LONG-TERM NONPROGRESSIVE HUMAN IMMUNODEFICIENCY VIRUS-1 INFECTION IN A KIDNEY ALLOGRAFT RECIPIENT


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Abstract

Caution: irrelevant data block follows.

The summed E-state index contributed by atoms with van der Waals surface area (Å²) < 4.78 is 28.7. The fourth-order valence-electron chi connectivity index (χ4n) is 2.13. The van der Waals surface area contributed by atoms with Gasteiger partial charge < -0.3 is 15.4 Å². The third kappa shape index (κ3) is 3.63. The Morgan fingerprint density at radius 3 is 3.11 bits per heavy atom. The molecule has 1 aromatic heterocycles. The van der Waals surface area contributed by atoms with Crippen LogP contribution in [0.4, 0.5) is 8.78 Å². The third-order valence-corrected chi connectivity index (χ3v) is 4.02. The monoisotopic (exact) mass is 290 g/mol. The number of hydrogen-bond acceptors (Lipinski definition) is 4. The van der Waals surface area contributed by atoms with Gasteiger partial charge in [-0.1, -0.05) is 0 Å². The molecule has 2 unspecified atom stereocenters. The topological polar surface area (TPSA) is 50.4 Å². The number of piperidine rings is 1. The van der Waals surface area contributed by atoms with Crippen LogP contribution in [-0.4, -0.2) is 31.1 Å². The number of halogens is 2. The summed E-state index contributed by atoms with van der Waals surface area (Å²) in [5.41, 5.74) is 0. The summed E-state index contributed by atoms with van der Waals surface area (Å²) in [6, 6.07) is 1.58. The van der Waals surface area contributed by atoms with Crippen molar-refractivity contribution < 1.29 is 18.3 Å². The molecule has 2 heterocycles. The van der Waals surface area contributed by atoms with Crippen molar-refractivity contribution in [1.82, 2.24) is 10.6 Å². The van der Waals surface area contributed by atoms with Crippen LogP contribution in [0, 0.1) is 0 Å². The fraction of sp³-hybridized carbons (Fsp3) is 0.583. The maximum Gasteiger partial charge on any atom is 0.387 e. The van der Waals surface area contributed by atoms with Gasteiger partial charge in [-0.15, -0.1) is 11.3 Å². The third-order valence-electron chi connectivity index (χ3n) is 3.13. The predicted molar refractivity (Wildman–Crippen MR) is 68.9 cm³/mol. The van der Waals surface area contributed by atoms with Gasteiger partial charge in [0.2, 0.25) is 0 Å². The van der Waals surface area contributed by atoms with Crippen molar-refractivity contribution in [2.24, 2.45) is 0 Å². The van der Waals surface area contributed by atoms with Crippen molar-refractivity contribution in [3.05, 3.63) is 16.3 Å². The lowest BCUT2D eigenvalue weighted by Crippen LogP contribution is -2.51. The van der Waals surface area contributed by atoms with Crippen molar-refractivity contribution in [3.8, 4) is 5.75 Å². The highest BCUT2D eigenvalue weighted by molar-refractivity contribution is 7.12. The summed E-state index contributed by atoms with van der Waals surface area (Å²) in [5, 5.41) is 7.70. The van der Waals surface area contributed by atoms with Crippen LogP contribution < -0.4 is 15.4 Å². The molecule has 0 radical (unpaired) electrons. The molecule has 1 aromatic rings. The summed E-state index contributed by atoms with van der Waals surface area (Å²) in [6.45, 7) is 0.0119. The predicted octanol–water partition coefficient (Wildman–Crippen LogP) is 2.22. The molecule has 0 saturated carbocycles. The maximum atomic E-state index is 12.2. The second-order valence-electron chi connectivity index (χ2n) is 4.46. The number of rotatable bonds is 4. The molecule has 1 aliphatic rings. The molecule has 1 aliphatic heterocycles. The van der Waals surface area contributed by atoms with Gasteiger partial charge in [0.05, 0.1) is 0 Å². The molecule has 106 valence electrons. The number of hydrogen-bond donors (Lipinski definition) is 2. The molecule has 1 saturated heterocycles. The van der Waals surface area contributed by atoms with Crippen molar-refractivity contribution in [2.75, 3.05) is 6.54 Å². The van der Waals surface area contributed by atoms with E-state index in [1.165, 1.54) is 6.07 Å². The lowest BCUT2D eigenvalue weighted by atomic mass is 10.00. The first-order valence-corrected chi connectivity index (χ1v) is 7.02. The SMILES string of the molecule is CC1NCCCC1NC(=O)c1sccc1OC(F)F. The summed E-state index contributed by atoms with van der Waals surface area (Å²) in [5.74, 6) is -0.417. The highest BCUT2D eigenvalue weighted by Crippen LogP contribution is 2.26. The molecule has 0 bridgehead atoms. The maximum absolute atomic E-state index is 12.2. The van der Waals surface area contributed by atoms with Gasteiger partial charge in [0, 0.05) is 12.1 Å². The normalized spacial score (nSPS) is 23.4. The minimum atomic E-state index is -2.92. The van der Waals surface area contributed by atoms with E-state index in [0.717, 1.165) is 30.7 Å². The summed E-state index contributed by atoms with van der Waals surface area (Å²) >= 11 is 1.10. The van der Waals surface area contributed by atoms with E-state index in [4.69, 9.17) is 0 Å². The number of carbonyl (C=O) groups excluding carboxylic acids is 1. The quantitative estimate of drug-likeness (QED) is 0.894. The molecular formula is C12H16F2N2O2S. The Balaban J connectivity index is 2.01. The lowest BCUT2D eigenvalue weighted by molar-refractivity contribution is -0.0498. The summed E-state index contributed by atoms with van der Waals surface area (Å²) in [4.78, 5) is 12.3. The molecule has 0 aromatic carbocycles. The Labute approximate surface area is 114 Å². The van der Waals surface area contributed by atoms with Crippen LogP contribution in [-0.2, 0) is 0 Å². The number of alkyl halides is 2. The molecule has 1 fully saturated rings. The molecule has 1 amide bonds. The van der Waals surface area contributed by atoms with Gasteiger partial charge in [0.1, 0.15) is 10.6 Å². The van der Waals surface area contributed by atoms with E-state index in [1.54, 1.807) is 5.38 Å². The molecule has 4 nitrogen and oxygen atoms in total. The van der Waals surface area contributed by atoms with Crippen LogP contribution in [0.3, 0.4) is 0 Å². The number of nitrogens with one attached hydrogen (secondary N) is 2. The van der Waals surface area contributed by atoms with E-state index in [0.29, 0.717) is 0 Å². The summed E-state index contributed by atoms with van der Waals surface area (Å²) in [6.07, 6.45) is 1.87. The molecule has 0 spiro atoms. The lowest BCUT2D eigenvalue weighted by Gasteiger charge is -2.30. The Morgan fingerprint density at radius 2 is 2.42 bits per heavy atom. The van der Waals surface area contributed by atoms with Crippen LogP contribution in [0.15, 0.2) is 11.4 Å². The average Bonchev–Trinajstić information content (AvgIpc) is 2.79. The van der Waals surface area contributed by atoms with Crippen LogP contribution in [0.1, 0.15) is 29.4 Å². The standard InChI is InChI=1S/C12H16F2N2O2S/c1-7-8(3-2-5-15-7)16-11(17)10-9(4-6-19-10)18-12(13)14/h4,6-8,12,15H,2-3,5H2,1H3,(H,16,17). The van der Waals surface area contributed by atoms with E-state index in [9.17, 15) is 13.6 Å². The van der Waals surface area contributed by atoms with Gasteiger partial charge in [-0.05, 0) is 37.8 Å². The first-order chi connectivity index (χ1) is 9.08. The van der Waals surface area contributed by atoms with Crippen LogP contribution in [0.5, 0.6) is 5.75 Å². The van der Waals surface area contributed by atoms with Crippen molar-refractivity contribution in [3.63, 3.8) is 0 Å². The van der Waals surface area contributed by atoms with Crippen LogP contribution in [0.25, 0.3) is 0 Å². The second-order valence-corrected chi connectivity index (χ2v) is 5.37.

We report a unique case of a renal transplant patient with a long-term nonprogressive human immunodeficiency virus type-1 (HIV-1) infection and who is asymptomatic despite sustained immunosuppression. Renal function is normal, and HIV infection was probably acquired through blood transfusion before the transplant. Nonprogression may be due either to an effective immune control of HIV replication or to particular genetic aspects of the virus. Several virological investigations were carried out to verify if she is infected with an attenuated virus strain. Results show an unusual combination of high and stable CD4 count, ongoing viral replication and elevated viral loads. Attempts to isolate the virus from plasma were unsuccessful, but isolation was possible from peripheral blood mononuclear cells, and the virus was shown to be non-syncytium-inducing. Sequence analysis of the nef gene revealed no mutation. This exceptional lack of progression of HIV infection under immunosuppressive therapy requires further investigation.

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